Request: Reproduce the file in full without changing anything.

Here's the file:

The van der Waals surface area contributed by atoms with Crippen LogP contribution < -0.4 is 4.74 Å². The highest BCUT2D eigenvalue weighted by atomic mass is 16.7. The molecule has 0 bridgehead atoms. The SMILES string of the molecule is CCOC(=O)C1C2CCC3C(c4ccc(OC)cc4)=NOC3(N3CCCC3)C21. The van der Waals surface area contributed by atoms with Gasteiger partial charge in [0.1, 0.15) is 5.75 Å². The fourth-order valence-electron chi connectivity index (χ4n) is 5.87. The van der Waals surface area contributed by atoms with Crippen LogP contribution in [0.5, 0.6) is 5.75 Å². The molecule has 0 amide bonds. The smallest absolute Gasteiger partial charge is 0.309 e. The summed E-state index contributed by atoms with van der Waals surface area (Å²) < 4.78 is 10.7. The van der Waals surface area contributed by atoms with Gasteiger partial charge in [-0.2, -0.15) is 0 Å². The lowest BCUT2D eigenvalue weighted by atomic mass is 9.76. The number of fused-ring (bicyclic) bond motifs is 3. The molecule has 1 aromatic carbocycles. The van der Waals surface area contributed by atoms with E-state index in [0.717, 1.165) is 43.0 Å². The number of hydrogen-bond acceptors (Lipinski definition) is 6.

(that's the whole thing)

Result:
The van der Waals surface area contributed by atoms with Crippen LogP contribution < -0.4 is 4.74 Å². The highest BCUT2D eigenvalue weighted by atomic mass is 16.7. The molecule has 0 bridgehead atoms. The SMILES string of the molecule is CCOC(=O)C1C2CCC3C(c4ccc(OC)cc4)=NOC3(N3CCCC3)C21. The van der Waals surface area contributed by atoms with Gasteiger partial charge in [0.1, 0.15) is 5.75 Å². The fourth-order valence-electron chi connectivity index (χ4n) is 5.87. The van der Waals surface area contributed by atoms with Crippen LogP contribution in [0.5, 0.6) is 5.75 Å². The molecule has 0 amide bonds. The smallest absolute Gasteiger partial charge is 0.309 e. The summed E-state index contributed by atoms with van der Waals surface area (Å²) < 4.78 is 10.7. The van der Waals surface area contributed by atoms with Gasteiger partial charge in [-0.2, -0.15) is 0 Å². The lowest BCUT2D eigenvalue weighted by atomic mass is 9.76. The number of fused-ring (bicyclic) bond motifs is 3. The molecule has 1 aromatic carbocycles. The van der Waals surface area contributed by atoms with E-state index in [0.717, 1.165) is 43.0 Å². The number of hydrogen-bond acceptors (Lipinski definition) is 6.